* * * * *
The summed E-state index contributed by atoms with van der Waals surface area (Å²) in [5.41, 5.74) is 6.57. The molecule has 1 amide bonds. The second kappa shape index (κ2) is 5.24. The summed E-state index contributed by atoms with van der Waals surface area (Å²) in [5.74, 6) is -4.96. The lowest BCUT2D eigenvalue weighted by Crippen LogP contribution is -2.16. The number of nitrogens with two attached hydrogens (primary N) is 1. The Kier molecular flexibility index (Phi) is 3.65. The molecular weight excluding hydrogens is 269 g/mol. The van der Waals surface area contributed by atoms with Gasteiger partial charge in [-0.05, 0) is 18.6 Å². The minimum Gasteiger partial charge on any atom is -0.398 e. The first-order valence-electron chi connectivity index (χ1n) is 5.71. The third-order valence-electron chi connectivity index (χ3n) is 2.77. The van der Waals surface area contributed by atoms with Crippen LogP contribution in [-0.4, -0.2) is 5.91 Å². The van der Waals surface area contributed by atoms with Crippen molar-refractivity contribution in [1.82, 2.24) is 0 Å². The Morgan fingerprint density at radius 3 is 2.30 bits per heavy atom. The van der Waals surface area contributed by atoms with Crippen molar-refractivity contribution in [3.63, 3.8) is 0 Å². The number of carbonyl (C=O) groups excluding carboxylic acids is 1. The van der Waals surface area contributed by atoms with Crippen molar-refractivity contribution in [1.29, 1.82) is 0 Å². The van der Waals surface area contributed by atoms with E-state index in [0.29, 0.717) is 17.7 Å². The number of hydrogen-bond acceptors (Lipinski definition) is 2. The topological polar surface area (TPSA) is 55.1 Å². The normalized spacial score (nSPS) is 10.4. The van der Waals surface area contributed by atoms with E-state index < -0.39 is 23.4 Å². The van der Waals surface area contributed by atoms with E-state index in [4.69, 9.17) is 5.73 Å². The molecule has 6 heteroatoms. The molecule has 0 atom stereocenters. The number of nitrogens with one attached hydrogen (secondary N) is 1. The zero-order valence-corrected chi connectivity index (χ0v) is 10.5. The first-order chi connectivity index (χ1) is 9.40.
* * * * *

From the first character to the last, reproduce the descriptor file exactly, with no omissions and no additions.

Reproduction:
The summed E-state index contributed by atoms with van der Waals surface area (Å²) in [5.41, 5.74) is 6.57. The molecule has 1 amide bonds. The second kappa shape index (κ2) is 5.24. The summed E-state index contributed by atoms with van der Waals surface area (Å²) in [5.74, 6) is -4.96. The lowest BCUT2D eigenvalue weighted by Crippen LogP contribution is -2.16. The number of nitrogens with two attached hydrogens (primary N) is 1. The Kier molecular flexibility index (Phi) is 3.65. The molecular weight excluding hydrogens is 269 g/mol. The van der Waals surface area contributed by atoms with Gasteiger partial charge in [-0.05, 0) is 18.6 Å². The minimum Gasteiger partial charge on any atom is -0.398 e. The first-order valence-electron chi connectivity index (χ1n) is 5.71. The third-order valence-electron chi connectivity index (χ3n) is 2.77. The van der Waals surface area contributed by atoms with Crippen LogP contribution in [-0.4, -0.2) is 5.91 Å². The van der Waals surface area contributed by atoms with Crippen molar-refractivity contribution in [1.82, 2.24) is 0 Å². The Morgan fingerprint density at radius 3 is 2.30 bits per heavy atom. The van der Waals surface area contributed by atoms with Crippen molar-refractivity contribution in [3.63, 3.8) is 0 Å². The number of carbonyl (C=O) groups excluding carboxylic acids is 1. The van der Waals surface area contributed by atoms with Crippen molar-refractivity contribution in [1.29, 1.82) is 0 Å². The van der Waals surface area contributed by atoms with E-state index in [0.29, 0.717) is 17.7 Å². The number of hydrogen-bond acceptors (Lipinski definition) is 2. The topological polar surface area (TPSA) is 55.1 Å². The normalized spacial score (nSPS) is 10.4. The van der Waals surface area contributed by atoms with E-state index < -0.39 is 23.4 Å². The van der Waals surface area contributed by atoms with E-state index in [4.69, 9.17) is 5.73 Å². The molecule has 6 heteroatoms. The molecule has 0 atom stereocenters. The number of nitrogens with one attached hydrogen (secondary N) is 1. The zero-order valence-corrected chi connectivity index (χ0v) is 10.5. The first-order chi connectivity index (χ1) is 9.40.